“Having financial problems and being unable to repay his debts, in the spring of 2000 [the applicant] travelled to Istanbul in search of a well-paid job. There he stayed with his cousin [I.] ... [O]n 2 June 2000 [I.] introduced [the applicant] to two MIT officers, [T. and N.]. They told [the applicant] that they needed information concerning ASALA [(Armenian Secret Army for the Liberation of Armenia)], the Kurdish Workers Party, HYD [(Armenian Revolutionary Federation Party)], Armenia’s internal political situation, foreign policy and economic relations, and the Russian troops based in Armenia. [The applicant] told them that he wanted USD 5,000-7,000 for his services. [T. and N.] promised to discuss the issue of remuneration with their superiors. On 6 June 2000 [the applicant], having met again with the above-mentioned MIT officers, asked them to help him first to repay his debts, after which he would cooperate. During their third meeting on 8 June 2000 ... [the applicant] received a down payment of USD 500 from MIT officer [T.] and promised to provide the required information in two months. On 9 June, upon his return to Yerevan, [the applicant] started to single out from media publications the information which interested the Turkish intelligence officers, with the intention of providing it to them later.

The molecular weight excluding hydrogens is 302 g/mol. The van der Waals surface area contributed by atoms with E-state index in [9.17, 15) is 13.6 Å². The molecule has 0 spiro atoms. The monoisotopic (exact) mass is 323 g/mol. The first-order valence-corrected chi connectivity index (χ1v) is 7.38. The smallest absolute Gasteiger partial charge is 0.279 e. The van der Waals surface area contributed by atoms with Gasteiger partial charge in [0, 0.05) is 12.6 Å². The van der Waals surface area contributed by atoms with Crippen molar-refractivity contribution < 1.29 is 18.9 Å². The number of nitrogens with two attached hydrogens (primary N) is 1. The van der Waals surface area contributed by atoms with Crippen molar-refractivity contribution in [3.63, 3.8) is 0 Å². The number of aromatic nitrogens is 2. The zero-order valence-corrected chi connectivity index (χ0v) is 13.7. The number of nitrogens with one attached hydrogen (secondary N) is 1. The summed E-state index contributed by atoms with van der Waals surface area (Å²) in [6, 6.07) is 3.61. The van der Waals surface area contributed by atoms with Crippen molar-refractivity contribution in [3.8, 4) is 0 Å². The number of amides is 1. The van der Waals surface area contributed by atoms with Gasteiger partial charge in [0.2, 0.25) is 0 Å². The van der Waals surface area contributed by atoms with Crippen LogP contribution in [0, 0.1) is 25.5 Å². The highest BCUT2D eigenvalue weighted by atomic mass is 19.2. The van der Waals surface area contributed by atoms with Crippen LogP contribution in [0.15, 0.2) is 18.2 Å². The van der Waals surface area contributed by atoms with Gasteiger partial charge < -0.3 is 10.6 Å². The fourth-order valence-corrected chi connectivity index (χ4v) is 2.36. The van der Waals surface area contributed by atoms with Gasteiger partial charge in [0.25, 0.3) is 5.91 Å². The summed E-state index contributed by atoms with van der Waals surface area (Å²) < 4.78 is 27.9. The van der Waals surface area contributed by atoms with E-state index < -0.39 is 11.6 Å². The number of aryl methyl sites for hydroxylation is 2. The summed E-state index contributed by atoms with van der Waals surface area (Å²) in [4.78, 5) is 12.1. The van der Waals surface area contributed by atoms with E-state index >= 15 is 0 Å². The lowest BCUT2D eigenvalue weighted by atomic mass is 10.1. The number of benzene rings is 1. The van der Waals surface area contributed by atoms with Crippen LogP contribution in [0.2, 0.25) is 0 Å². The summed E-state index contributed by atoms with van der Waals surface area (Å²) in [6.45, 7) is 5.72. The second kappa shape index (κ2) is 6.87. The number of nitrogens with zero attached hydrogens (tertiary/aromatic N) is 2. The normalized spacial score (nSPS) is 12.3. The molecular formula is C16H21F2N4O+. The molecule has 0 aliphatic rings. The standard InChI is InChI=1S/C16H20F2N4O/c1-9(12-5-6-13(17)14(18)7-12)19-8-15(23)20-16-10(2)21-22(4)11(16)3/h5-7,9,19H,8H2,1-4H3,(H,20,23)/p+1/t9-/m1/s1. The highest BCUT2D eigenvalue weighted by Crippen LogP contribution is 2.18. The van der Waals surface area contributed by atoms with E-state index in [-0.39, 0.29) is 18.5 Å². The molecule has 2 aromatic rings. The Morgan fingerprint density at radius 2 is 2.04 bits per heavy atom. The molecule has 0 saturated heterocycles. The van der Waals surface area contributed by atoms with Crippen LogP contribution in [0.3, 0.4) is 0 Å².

On 6 September 2000 [the applicant] travelled to Istanbul and on 11 September 2000 he communicated that information to ... the MIT officers. [He also] answered their questions concerning Armenia’s internal political life, the political parties in Armenia, the contacts that he had with members of these parties, and the activities and location of the Kurdish Intelligentsia Association of Armenia, receiving USD 1,000 from the MIT officers as remuneration for the completed assignment ...
[On 10 January 2001 the applicant] ... met in an undercover flat with MIT officers [T. and N.], who were displeased with the fact that he provided only media publications and demanded that he use his contacts and provide unpublished secret information concerning Armenia’s political and economic life. [The applicant] explained that, in spite of having many contacts with people who had access to confidential information, they would not allow him – and he was not able – to extort secret information. Thereafter, he told them about recent political events in Armenia, newspapers published in Armenia and their editors ... The next day [the applicant] was presented to another MIT officer who introduced himself as [G.] ... [G.] reproached [the applicant] for providing information with a delay of four months and explained that high remuneration was out of the question without him providing secret or military information ... At the meeting of [10 January 2001 T.] demanded that, from that moment, [the applicant] indicate his sources when providing information. On 12 January 2001 [the applicant] ... met with [T. and N.] and received USD 1,000 from [T.] in return for the information provided. [N.] advised [the applicant] to engage in small-scale trade, thereby justifying his frequent trips to Turkey ...